Pattern or androgenetic alopecia is a genetically predetermined disorder due to excessive response to androgens which affects up to 50% of males and females. It is characterized by progressive loss of terminal hair of the scalp any time after puberty, in a characteristic distribution in both males and females. In males, hair loss is most prominent in the vertex and frontotemporal regions, while in women the frontal hairline is typically spared with diffuse apical hair loss noted as a wider anterior part of the hair. 
Pattern alopecia is a polygenic disorder with variable penetrance, and both maternal and paternal genes are involved. There is a familial predisposition to androgenetic alopecia with sons at a five to six time higher relative risk if their fathers were balding.
Pattern alopecia also requires androgen to occur. It develops only after puberty. Males castrated before puberty and those with androgen insensitivity syndrome do not have pattern baldness. It is clear that both hormone metabolism and androgen receptor play a key role in pattern alopecia.
White patients are most affected followed by Asians and African Americans, then Native Americans and Eskimos. The incidence approximates the age in Caucasian males, with 50% affected by 50 years old and up to 80% affected by 70 years old. In females, the disorder is quite common, with an increase in incidence after menopause.
Activation of the androgen receptor shortens the anagen or growth phase in the normal hair growth cycle. In androgenetic alopecia, excessive activation leads to follicular miniaturization through a progressively shorter anagen phase, resulting in thinner and shorter hair follicles which in the end may not even penetrate through the epidermis. Pathological specimens will show a decreased 5:0 ratio of anagen to telogen hair where the norm is 12:1.
Androgenetic alopecia patients have higher production of dihydrotestosterone, and higher levels of 5 alpha-reductase and androgen receptors in balding scalp.
Important Background Information
There are two major isoforms of the 5 alpha-reductase enzyme. The 5 alpha-reductase converts testosterone to DHT (dihydrotestosterone), which has a much greater affinity for the androgen receptor. Type 2 5 alpha-reductase enzyme plays a greater role in androgenetic alopecia.
Type 1 5 alpha-reductase enzymes are in sebaceous glands, keratinocytes, and sweat glands. Type 2 5 alpha-reductase enzymes are in the outer root sheath of hair follicles, epididymis, vas deferens, seminal vesicles, and prostate.
The normal hair growth cycle consists of four phases: anagen (growth), catagen (involution), telogen (resting), and exogen (shedding of hair). Eighty percent to 90% of hair is in the anagen phase which lasts 2 to 6 years and determines the hair length; less than 5% are in catagen, and the rest are in telogen. Shedding of 100 hairs a day (exogen) is normal.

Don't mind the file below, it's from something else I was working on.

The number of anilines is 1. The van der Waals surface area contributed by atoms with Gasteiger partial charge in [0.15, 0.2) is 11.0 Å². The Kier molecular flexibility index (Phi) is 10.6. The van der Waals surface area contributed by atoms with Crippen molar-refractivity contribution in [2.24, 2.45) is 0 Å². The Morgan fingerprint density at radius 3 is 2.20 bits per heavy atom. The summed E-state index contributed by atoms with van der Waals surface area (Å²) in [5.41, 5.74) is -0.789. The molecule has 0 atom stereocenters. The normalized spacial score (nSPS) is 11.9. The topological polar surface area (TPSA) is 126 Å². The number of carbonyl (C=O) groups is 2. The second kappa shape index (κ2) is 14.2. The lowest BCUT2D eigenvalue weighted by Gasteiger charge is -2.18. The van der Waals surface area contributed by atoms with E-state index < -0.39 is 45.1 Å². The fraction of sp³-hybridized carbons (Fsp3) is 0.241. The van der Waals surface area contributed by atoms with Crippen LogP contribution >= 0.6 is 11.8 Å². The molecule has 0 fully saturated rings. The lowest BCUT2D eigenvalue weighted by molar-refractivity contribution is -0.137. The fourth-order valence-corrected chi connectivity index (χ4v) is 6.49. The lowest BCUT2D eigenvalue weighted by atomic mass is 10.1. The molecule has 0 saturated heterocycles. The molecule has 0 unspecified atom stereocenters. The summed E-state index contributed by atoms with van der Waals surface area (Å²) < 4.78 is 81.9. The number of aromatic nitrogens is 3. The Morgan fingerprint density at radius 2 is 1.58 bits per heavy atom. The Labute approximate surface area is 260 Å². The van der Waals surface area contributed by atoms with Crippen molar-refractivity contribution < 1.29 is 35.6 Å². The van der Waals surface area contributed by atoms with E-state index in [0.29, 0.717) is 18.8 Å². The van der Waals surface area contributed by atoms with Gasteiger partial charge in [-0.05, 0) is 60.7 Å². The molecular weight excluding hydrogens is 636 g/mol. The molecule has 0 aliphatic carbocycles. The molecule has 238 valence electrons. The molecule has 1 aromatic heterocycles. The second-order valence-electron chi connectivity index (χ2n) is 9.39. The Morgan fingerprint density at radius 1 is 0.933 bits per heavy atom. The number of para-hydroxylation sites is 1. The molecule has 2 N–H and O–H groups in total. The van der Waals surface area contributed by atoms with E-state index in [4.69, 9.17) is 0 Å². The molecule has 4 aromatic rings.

Androgenetic alopecia is gradual in onset and occurs after puberty. In men, it begins as bitemporal thinning of frontal scalp first then involves the vertex. In women, it is noted as thinning of hair between the frontal and the vertex of the scalp without affecting the frontal hairline and usually demonstrated as a wider part or a visible scalp.
In men, early androgenetic alopecia is defined as occurring before 30 years old and is seen as the male phenotypic equivalent to a polycystic ovarian syndrome.
In women, pattern baldness is often unmasked by telogen effluvium, which occurs 1 to 6 months after a stressor causes a larger portion of the hair to shift from the anagen phase to the telogen phase, leading to an increasing number of hair follicles in the exogen phase.
In both males and females, it is not known how far pattern baldness will progress.
Androgenetic alopecia is usually diagnosed clinically with a history of gradual onset, occurring after puberty, and often but not necessarily, a family history of baldness. A biopsy is usually not necessary unless the diagnosis is unclear. Dermoscopy shows miniaturized hair and brown perihilar casts which can help differentiate from diffuse alopecia areata that mimics male pattern baldness as diffuse alopecia areata will have tapered fractures such as exclamation point hairs.
A thorough review of systems, past medical history, and the patient's medication list is important to ensure other causes are not present for hair loss or other reasons for the unmasking of the androgenetic alopecia. Thyroid studies, CBC, screening for iron deficiency with iron, total iron binding capacity, and ferritin may be warranted. Screen for syphilis if suspected. A quick psychiatric screen for depressive symptoms and other psychiatric disorders may also be warranted in all hair loss patients visiting a dermatologist.